“Sounds good,” he replied, rubbing his hands together quickly. His eyes opened wide as he leaned forward, scanning the area for any movement. “When we get in there, what do you need from me?”
“We? This moron thinks he’s coming with us, Din,” Jealousy barked.
I flicked the match, holding it to the end of my cigarette. I took a couple of puffs before I whipped the flame out with a quick snap of my wrist.
“This is something I will do alone,” I explained, exhaling smoke in his direction. “Having you with me will just complicate things. That is something I don’t want or need. I will go in alone and retrieve the answers I seek.”
“Then what?” he groaned.
“I don’t like his tone,” Jealousy hissed.
I didn’t like it either. There was something about his eyes. The gaze he fixed on me forced me to study him in a new light. The stare didn’t resemble that of a victim. It took the shape of a predator, something I’d grown accustomed to seeing on my travels.
I scanned the house for a moment, taking a long drag from my cigarette. The lights turned off, and everything went quiet. I turned back to the mortal, blowing smoke from my nose.
“Then I will act appropriately,” I replied. “Know this. I will not be persuaded in any way to carry out an alternate punishment. After I retrieve the truth, I will decide what needs to happen. I need you to respect that.”
His cold stare would have sent a chill down my spine if I weren’t worse than him. He didn’t like what I said, but I could see his wheels spinning. He knew he had no other choice than to allow me to do what I intended. He nodded reluctantly, averting his eyes.
“I’m going to need to hear you say it.”
His eyes darted back to mine, forcing a rare smile to streak across my face. I squinted, urging him to answer me without force.
“I can respect that,” he said reluctantly.
“Good. Wait here,” I said, opening my door.
Snow began to fall as I exited my vehicle, and the night stood still. There was no wind, and an eerie calm settled around me.
I inhaled deeply. The ember of my cigarette lit up brightly in the darkness. Many thoughts were swirling in my mind, and I didn’t have a real plan.
Jealousy pulled my cigarette from my lips, placing it between his own, and took a drag.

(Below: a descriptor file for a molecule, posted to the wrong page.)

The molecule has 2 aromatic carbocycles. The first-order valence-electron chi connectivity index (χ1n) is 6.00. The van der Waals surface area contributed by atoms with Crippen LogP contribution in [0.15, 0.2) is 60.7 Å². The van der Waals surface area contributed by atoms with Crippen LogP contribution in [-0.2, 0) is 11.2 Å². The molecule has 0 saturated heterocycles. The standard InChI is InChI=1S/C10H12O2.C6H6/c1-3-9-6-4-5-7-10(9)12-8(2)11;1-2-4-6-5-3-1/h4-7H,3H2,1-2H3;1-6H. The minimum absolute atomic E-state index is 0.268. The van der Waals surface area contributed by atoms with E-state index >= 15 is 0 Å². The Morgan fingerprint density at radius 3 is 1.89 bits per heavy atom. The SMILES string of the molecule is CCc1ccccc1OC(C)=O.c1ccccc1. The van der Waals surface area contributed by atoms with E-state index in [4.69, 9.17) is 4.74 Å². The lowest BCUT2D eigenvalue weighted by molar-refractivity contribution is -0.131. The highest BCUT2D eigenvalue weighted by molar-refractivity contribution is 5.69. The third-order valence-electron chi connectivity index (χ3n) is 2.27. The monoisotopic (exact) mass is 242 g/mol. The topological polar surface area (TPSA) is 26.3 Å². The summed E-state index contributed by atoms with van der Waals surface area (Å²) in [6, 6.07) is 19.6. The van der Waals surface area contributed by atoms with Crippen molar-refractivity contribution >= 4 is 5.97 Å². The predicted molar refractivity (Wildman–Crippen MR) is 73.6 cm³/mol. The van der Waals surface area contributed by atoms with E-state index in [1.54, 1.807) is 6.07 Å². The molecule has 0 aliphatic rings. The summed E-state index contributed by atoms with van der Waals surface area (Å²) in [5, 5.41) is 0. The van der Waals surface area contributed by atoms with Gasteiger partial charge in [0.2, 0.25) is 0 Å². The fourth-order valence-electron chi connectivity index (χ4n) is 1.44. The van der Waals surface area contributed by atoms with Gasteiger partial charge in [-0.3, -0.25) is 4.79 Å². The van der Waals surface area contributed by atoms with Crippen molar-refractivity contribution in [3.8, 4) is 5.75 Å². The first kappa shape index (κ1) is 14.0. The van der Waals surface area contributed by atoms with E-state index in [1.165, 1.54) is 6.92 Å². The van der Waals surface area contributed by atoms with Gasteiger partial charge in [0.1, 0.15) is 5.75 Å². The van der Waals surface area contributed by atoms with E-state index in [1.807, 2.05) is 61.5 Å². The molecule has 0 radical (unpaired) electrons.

“Just remember, I’m here,” he said. “You’re never alone, and whatever happens in there, Din, we’ll face it together.” He flicked the cigarette into the snow as smoke poured from his nose and slightly open mouth.
I don’t know why that comforted me, but it did. Knowing I had someone I trusted behind me made my first step toward the house easier than it would have been if I were alone.
Neither one of us said a word as we approached the house. It was dark except for a dim porch light above the front door. \ Wind greeted my arrival at the back of the house. It howled in my ears and was followed by an assault of snowflakes.
The back door was locked. I gripped the doorknob tight, squeezing it until it popped in my hand. I carefully pushed the door open and entered the house.
It was obvious this wasn’t the house of a bachelor. There were no dirty dishes in the kitchen, and the sink was spotless. In the living room, the blankets were folded neatly and draped over the arm of the couch.
I walked carefully down the dark hallway toward the master bedroom. I peered around the door, looking down at the couple nestled in bed. Jealousy chuckled from behind me.
“The plot thickens, Din,” he said. “Either the brother was right, and the wife is really in love with him, or we helped the jealous brother.” I turned to question him, and he stopped me before I could speak. “Just ask yourself this one question, Din. Where do you feel the pull? From the room…or from the car?”